Amazing grace period provisions
I would say that at least half a dozen times so far this year, my initial talks with a new client have gone something like this.
Client (excitedly): Yeah. People are starting to really take an interest in our technology. We have made some sales, are getting positive reviews, and quite a few people have suggested that we should patent it!
Me (hearing Darth Vader’s Imperial March theme and seeing battle smoke in my mind): Excellent! Tell me more.
A patent attorney’s heart is always filled with trepidation when someone says that they have gone to market without having first established their intellectual property position. Putting aside consequences of their actions potentially infringing the rights of others (cue more battle smoke), they may be inadvertently giving up their own IP rights too.
Generally speaking, before a government will grant someone a monopoly over a technology for a period of time (ie a patent), it likes to be fairly sure that a number of requirements are met. Notable amongst these are that the technology must be ‘new’ in the sense that there hasn’t previously been a non-confidential disclosure of the invention.
Such requirements are generally assessed as at the date of filing of a first patent application for the technology. So, if some action has been taken prior to the filing date that will mean that the requirements will not be met – such as a public disclosure via an ad on the Internet, non-confidential chats or a sale – the implication, in the case of the newness requirement, is that valid patent protection may not be possible.
Because of this, if patent protection for technology is desired, an application for it should ideally be in place before public and commercial activities relating to it occur.
The world is rarely ideal, however, and a decision may be made to seek patent protection after such activities have occurred. Although a request sent via some droids to an old Jedi dude in the desert is unlikely to save this situation, this is where, thankfully, in some jurisdictions at least, we may be able to rely on grace period provisions to seek to save rights to technology that may have otherwise been lost.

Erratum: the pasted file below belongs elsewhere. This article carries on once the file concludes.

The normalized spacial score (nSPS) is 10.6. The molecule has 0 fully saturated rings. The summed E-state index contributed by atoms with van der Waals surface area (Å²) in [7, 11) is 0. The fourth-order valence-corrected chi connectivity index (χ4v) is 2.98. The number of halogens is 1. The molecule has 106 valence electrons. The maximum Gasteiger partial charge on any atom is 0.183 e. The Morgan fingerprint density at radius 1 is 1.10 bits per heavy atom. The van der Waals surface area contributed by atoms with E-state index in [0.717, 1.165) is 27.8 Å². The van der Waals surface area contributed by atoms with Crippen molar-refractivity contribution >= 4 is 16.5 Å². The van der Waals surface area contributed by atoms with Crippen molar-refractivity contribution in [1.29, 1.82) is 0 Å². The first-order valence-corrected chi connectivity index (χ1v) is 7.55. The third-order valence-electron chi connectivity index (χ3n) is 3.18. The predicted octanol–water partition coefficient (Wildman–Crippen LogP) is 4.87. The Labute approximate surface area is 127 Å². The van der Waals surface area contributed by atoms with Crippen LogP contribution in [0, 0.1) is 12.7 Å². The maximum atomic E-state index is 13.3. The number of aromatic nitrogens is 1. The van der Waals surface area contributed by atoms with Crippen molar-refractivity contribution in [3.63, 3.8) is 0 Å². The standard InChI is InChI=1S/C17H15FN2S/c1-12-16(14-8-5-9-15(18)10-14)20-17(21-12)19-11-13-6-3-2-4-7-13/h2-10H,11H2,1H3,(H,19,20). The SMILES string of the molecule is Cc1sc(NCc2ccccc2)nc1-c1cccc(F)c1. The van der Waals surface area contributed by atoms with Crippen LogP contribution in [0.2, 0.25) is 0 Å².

As with everything, the extent to which grace period provisions may be able to be relied on depends very much on the particular circumstances of the case. That said, the following are some general guidelines for popular jurisdictions that may be of use where someone has publicly disclosed, or commercially used, their technology prior to seeking patent protection for it.
Australia, Canada, and the United States of America have quite generous grace period provisions. Provided that a complete patent application (describing the invention such that, if it was a Death Star, for example, it would be fully operational) for the technology is filed in these countries within twelve months from the date of the first public disclosure or commercial use by the applicant, it should not be a problem in terms of meeting the newness requirement.
For Japan and Russia, a grace period along similar lines is available, but only for a period of six months.
For China, Europe, and the UK, the newness requirements are very strict – and grace periods along the lines of those described for the above countries are not provided. In these jurisdictions, it is only in very few, limited, prescribed circumstances that a first public disclosure will not count against an application filed within 6 months thereof.
So, in some countries, whilst not an Obi-Wan Kenobi, there is at least something that may be called upon to save your IP.
Even so, relying on the grace period (where provided for) is not without risks, as public disclosure prior to filing a patent application can give rise to other problems. For example, a public disclosure could facilitate a competitor taking up or building upon the technology, or perhaps issuing a publication that builds upon the disclosed technology, which then serves as prior art relative to particular refinements or features of the technology.
In what may be found to be particularly disturbing in this regard, competitors taking up the technology in the grace period before the filing of a patent application is made may be able to retain their rights to continue using it.
Accordingly, relying on the grace period should be seen as something to be done in an emergency situation, akin to sending a message for help to a mythical Jedi Master when you are being captured aboard an inter-galactic space ship, rather than prudent IP strategy.